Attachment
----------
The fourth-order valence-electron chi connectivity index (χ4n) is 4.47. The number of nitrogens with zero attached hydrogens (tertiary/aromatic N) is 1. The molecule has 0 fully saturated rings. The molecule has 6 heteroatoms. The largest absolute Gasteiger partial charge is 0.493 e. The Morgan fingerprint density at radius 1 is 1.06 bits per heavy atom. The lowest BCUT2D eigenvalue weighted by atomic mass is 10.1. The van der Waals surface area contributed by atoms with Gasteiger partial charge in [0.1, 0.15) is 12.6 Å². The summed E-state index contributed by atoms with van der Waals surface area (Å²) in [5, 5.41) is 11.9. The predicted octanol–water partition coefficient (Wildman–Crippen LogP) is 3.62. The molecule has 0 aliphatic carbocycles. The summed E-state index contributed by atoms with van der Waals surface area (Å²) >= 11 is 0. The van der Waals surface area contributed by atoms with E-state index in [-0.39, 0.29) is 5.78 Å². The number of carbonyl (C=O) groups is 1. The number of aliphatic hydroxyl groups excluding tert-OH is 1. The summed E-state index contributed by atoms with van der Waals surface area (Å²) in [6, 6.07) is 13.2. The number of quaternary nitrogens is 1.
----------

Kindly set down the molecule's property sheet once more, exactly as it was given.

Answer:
The fourth-order valence-electron chi connectivity index (χ4n) is 4.47. The number of nitrogens with zero attached hydrogens (tertiary/aromatic N) is 1. The molecule has 0 fully saturated rings. The molecule has 6 heteroatoms. The largest absolute Gasteiger partial charge is 0.493 e. The Morgan fingerprint density at radius 1 is 1.06 bits per heavy atom. The lowest BCUT2D eigenvalue weighted by atomic mass is 10.1. The van der Waals surface area contributed by atoms with Gasteiger partial charge in [0.1, 0.15) is 12.6 Å². The summed E-state index contributed by atoms with van der Waals surface area (Å²) in [5, 5.41) is 11.9. The predicted octanol–water partition coefficient (Wildman–Crippen LogP) is 3.62. The molecule has 0 aliphatic carbocycles. The summed E-state index contributed by atoms with van der Waals surface area (Å²) >= 11 is 0. The van der Waals surface area contributed by atoms with E-state index in [-0.39, 0.29) is 5.78 Å². The number of carbonyl (C=O) groups is 1. The number of aliphatic hydroxyl groups excluding tert-OH is 1. The summed E-state index contributed by atoms with van der Waals surface area (Å²) in [6, 6.07) is 13.2. The number of quaternary nitrogens is 1.